Vale Earl Scruggs

by | 29 Mar, 2012 | 7 comments

Earl Scruggs, legendary musician and pioneer banjo player has passed away at 88 years of age. Mr Scruggs passed away on Wednesday morning in Nashville Tennessee hospital from what is reported as natural causes.

Earl Scruggs’ lasting legacy simply cannot be overstated. During his time with Bill Monroe, guitarist Lester Flatt and the rest of the Blue Grass Boys, Earl Scruggs introduced the world to the then original sounds of the five-string banjo and thus became bluegrass music.

Earl Eugene Scruggs was born in Flint Hill, North Carolina on 6th January, 1924. Mr Scruggs achievements brought him enormous respect from his musical peers and earned him many accolades, including a prestigious Grammy Lifetime Achievement Award.

The following biography is taken from Earl Scruggs’ website –

Earl Scruggs Official Biography:

Earl Scruggs was born and grew up near Shelby, North Carolina in Cleveland County. Located in the Piedmont section of the state, it is an area known for its strongholds of banjo enthusiasm. Earl’s father, George Elam Scruggs, was a farmer and a bookkeeper. He also played fiddle and banjo. Earl’s older brothers, Junie and Horace, and his two older sisters, Eula Mae and Ruby, played the banjo and guitar. His mother, Lula Ruppe Scruggs played the organ.

George Elam Scruggs died when Earl was only four years old. “Due to his eight month illness prior to his death, I never remembered his picking although I do remember him,” Earl says.

Earl began playing the banjo at the age of four using a two finger style picking. “The only way I could pick Junie’s banjo, or the old one my father played, was to sit on the floor with the body part of the banjo to my right and slide it around quite a bit, depending on what position on the neck I was attempting to play.”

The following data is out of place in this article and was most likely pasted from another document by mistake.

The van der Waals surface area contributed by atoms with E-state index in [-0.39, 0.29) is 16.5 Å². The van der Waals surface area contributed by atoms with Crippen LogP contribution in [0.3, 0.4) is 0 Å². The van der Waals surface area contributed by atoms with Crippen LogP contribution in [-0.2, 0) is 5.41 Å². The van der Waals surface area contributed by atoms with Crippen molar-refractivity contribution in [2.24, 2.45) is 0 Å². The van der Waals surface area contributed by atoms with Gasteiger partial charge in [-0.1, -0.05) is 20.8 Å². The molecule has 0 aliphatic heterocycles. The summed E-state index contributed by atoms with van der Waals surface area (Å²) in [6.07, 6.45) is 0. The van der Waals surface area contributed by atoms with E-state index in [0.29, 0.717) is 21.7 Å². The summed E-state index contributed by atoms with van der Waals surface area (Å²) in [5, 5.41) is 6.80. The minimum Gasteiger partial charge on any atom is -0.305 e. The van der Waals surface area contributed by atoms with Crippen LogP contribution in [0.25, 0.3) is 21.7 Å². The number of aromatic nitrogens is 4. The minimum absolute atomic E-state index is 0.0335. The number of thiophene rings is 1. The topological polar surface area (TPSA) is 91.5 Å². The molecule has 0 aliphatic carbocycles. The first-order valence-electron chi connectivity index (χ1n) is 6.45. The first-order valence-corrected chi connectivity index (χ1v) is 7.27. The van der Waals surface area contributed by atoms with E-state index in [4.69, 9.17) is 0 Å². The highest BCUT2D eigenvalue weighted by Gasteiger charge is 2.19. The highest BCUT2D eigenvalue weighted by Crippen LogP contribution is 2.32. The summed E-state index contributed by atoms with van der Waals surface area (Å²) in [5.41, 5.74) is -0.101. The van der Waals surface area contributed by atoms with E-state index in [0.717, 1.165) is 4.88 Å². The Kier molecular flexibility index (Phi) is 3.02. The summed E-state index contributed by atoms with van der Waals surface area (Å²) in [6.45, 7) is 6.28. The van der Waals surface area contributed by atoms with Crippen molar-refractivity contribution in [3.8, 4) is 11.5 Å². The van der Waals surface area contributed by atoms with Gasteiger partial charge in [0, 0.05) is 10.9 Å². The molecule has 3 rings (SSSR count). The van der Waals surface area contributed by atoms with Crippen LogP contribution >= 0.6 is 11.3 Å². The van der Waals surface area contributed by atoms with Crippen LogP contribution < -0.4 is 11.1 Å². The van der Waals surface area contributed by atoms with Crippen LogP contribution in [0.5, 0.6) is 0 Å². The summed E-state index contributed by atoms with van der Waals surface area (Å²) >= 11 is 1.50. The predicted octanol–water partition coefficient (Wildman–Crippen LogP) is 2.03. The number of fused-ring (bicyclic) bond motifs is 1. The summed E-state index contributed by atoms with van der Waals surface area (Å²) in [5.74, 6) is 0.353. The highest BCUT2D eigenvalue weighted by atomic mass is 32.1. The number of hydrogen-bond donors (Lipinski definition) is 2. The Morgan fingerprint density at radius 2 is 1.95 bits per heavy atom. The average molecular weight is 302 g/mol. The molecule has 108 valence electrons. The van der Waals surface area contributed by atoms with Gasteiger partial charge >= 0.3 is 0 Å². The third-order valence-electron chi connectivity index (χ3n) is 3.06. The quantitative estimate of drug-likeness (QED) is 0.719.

When Earl was growing up, he spent most of his spare time playing the banjo. Since his father was not around, and he was deprived of fatherly companionship, his emotional outlet was in the music he loved. Then, too, there was nothing much for a young boy on a farm to do except work in those depression ravaged days. Whatever enjoyment he had, he found it playing the banjo. The family did not have a radio until he was in his teens. What he learned was self taught.

At the age of ten, he developed a style utilizing three fingers that was to become known world-wide as “Scruggs-Style Picking.” The banjo was, for all practical purposes, “reborn” as a musical instrument due to the talent and prominence Earl Scruggs gave to the instrument.

Earl lived on a farm and helped tend it after his father died. As a teenager, he attended high school in Boiling Springs, North Carolina. With his school, farm work and other chores, his past time became the five-string banjo and he spent every spare moment playing it. He was fascinated with the instrument. He played his father’s banjo and one his older brother owned until he was around eleven or twelve years old. The first banjo he owned was purchased from Montgomery-Ward mail order company and cost $10.95. He later bought a Gibson RB-11 that he owned when he began playing professionally. The one he has played over the years is a Gibson Granada. It was once owned by Snuffy Jenkins who purchased it for $37.50 in a pawn shop in South Carolina.